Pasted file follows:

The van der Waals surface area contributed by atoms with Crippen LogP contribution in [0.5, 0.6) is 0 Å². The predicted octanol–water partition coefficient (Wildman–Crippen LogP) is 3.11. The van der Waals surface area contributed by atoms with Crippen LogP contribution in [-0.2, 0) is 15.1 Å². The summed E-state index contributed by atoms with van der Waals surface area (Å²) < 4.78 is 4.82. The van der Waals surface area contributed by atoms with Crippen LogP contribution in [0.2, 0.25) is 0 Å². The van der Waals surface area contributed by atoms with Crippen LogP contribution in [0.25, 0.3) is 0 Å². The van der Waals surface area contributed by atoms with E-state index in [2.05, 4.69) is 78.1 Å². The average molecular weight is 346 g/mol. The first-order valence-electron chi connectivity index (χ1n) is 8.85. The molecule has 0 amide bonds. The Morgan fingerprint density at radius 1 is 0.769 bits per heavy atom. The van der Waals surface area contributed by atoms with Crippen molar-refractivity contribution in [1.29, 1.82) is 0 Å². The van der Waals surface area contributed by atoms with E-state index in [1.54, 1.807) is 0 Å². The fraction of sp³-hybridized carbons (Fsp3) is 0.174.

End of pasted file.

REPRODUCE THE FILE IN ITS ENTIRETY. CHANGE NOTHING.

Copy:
The van der Waals surface area contributed by atoms with Crippen LogP contribution in [0.5, 0.6) is 0 Å². The predicted octanol–water partition coefficient (Wildman–Crippen LogP) is 3.11. The van der Waals surface area contributed by atoms with Crippen LogP contribution in [-0.2, 0) is 15.1 Å². The summed E-state index contributed by atoms with van der Waals surface area (Å²) < 4.78 is 4.82. The van der Waals surface area contributed by atoms with Crippen LogP contribution in [0.2, 0.25) is 0 Å². The van der Waals surface area contributed by atoms with Crippen LogP contribution in [0.25, 0.3) is 0 Å². The van der Waals surface area contributed by atoms with E-state index in [2.05, 4.69) is 78.1 Å². The average molecular weight is 346 g/mol. The first-order valence-electron chi connectivity index (χ1n) is 8.85. The molecule has 0 amide bonds. The Morgan fingerprint density at radius 1 is 0.769 bits per heavy atom. The van der Waals surface area contributed by atoms with Crippen molar-refractivity contribution in [1.29, 1.82) is 0 Å². The van der Waals surface area contributed by atoms with E-state index in [1.54, 1.807) is 0 Å². The fraction of sp³-hybridized carbons (Fsp3) is 0.174.